Kevin Smith’s latest feature, the blatantly Canadian-set Yoga Hosers, feels at first like an unofficial Clerks 3 graduated to a new generation to include Instagram, yoga, an attempt at current slang, and a female empowerment angle. Indeed, most characters are introduced through an Instagram insert that adds no information to the character that was not already presented through narrative context.
The film is also a horror movie about bratwurst Nazis. And a musical, kind of. It paints Canada like a fantasy world completely alien to American audiences, so alien that the majority of the mostly American cast mainly talk in American accents save for the emphatic “aboots” that abound throughout the film. Then there is Haley Joel Osment trying for a German accent.
To be fair, let’s take it for granted that Smith made a purposeful choice to create a disappearing act with his film’s accents, some sort of comedic commentary on the ignorance of America’s view of their neighbors to the north. Sparing him this, Yoga Hosers is not Clerks 3.
The film follows two high school friends named Colleen (played by Harley Quinn Smith and Lily-Rose Depp, the daughters of the film’s director and co-star, respectively). The Colleens work at a convenience store named “Eh-to-Zed,” and they were previously featured in Smith’s last film Tusk. This spiritual sequel is a loose narrative about high school life, including the Colleens being forced to work in lieu of attending a senior class party. It is also a story about the aforementioned killer sausage krauts, and there is another horror plotline involved as well.
The film’s setup is essentially one long diversion. Our characters and the important setting is introduced in the first ten minutes, and then we are whisked away into a lengthy school sequence that serves no narrative function. Characters are introduced, given long dialogues with our heroes, and then disappear from the film. That is save for Johnny Depp’s reprisal of his Guy Lapointe role, a character that has outstayed his welcome in the public consciousness, the initial novelty of an A-lister donning a penis-shaped nose gone.
About 40 minutes into the film, the plot begins. Even so, there is little in terms of a story. Or comedy. Smith mumbling German gibberish is good for a chuckle or two, but when it continues throughout a five minute scene it loses steam fast.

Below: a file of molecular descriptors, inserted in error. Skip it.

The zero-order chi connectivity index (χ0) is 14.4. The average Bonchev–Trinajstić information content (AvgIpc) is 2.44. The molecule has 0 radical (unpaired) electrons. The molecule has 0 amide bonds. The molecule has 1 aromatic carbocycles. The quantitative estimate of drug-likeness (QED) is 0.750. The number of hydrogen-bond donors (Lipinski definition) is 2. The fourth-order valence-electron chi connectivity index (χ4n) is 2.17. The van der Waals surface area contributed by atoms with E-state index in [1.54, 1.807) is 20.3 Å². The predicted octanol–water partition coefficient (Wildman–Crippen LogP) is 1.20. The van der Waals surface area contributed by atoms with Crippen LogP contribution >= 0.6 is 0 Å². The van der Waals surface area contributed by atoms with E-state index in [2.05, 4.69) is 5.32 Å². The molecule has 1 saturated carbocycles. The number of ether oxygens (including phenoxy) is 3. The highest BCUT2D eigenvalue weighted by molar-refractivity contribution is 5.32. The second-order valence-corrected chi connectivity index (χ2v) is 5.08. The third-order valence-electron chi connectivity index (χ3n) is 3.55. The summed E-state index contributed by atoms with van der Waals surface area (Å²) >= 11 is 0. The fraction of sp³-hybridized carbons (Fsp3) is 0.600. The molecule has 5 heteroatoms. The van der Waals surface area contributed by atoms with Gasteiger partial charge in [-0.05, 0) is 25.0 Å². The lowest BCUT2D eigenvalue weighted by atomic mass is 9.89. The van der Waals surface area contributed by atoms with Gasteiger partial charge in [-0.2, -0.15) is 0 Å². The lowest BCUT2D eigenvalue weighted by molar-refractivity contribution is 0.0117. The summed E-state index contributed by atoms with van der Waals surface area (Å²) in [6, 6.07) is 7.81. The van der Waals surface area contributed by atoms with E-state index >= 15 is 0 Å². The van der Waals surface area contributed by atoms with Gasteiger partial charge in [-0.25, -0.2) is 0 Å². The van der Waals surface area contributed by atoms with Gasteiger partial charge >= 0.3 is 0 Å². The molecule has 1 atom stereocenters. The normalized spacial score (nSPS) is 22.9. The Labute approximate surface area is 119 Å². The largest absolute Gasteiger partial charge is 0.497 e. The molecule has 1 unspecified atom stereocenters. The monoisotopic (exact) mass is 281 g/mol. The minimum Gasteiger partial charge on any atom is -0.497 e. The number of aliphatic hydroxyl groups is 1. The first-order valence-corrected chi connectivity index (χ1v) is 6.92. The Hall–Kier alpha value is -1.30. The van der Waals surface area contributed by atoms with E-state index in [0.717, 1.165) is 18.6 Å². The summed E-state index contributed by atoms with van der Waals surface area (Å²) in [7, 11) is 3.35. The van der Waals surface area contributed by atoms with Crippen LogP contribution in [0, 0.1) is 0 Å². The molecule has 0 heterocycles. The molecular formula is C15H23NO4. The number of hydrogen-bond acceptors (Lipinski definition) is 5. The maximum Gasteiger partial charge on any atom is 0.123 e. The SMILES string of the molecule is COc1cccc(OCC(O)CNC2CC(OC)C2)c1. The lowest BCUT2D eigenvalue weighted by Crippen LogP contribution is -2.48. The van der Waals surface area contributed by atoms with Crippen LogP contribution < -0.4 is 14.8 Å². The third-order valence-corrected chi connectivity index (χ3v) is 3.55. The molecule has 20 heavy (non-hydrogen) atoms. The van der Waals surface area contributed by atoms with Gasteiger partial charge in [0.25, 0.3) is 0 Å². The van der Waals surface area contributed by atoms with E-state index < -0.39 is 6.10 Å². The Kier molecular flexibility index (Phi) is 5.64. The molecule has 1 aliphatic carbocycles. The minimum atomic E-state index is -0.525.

For what it’s worth, Harley Quinn Smith and Lily-Rose have decent chemistry with one another. It is when they interact with others in the film that they begin slipping flat.
The real star of the show is the Justin Beiber lookalike Austin Butler, whose fluttering eyelash madness is the only developing character in the movie. His short arc makes for effective comedy and scripting while it lasts.
Yoga Hosers is best viewed as an homage to B-movie exploitation horror films. In that sense, it at least makes sense to have such low quality visual effects. Mostly, however, the film is a sign of one of two things, or perhaps a combination of the two. In one reading, Kevin Smith is growing lazy as his career progresses, literally taking ideas spit-balled on his podcast and throwing them together into feature length films. This, or he is simply losing his touch for quality screenwriting.
Smith also takes what could be an austere shot structure worth commending for its simple touch and ramps it up to a less auspicious visual aesthetic that cuts too often and uses too many angles. Some scenes, like a pivotal verbal altercation between the heroes and the film’s eventual antagonist, make great use of a shot-reverse shot structure that places the camera right on the 180-degree line. This scene is then inundated by angles that become more and more canted as the scene goes on.
There are some minor aspects of the film that deserve some credit. The constantly changing position of moles on Guy Lapointe’s face is a fun detail. The constant movie references, although hit or miss, at least show more thought than the film’s puns.
The final act present a conundrum to the movie critics who aim to tear down this film of Smith’s. This is purposeful, of course, an intriguing self-aware turn that is genuinely unexpected. It is also ill-conceived, given that the film aims to prevent its own inevitable criticism by having a character set out to destroy all critics. However, the character just so happens to be a Nazi. The meta-commentary kind of gets lost in this.
Yoga Hosers, even if viewed as a B-movie creature feature, is a messy film that dawdles where it needs not and expedites where it should develop. As such, it feels like grabbing for substance to be a Kevin Smith fan watching this film. Then again, even the biggest Smith apologist has likely been disappointed at some point in Smith’s career.
Yoga Hosers: D+
Perhaps I should use the Post-Script editorial section this go around to address this before I anger any Kevin Smith fans: I like Smith. Kind of, anyway. Clerks is a lightning-in-a-bottle film with a cracker jack script that I can hear time and time again without getting tired of its wit. As for his more recent output, I enjoy the genre hybridity of Red State, even if it loses steam during its climax. At least it tries to be something different. Yoga Hosers is “different,” but that doesn’t mean good.
Smith may think that the “haters gonnna hate, hate, hate, hate,” but genuine film criticism is not hate. It’s love. Love of the form, that is. You can’t tread water through the production of a film and expect critics who love the form to take it lying down, and Yoga Hosers is easily his least productive film to date.
As always, thanks for reading!
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—Alex Brannan (@TheAlexBrannan)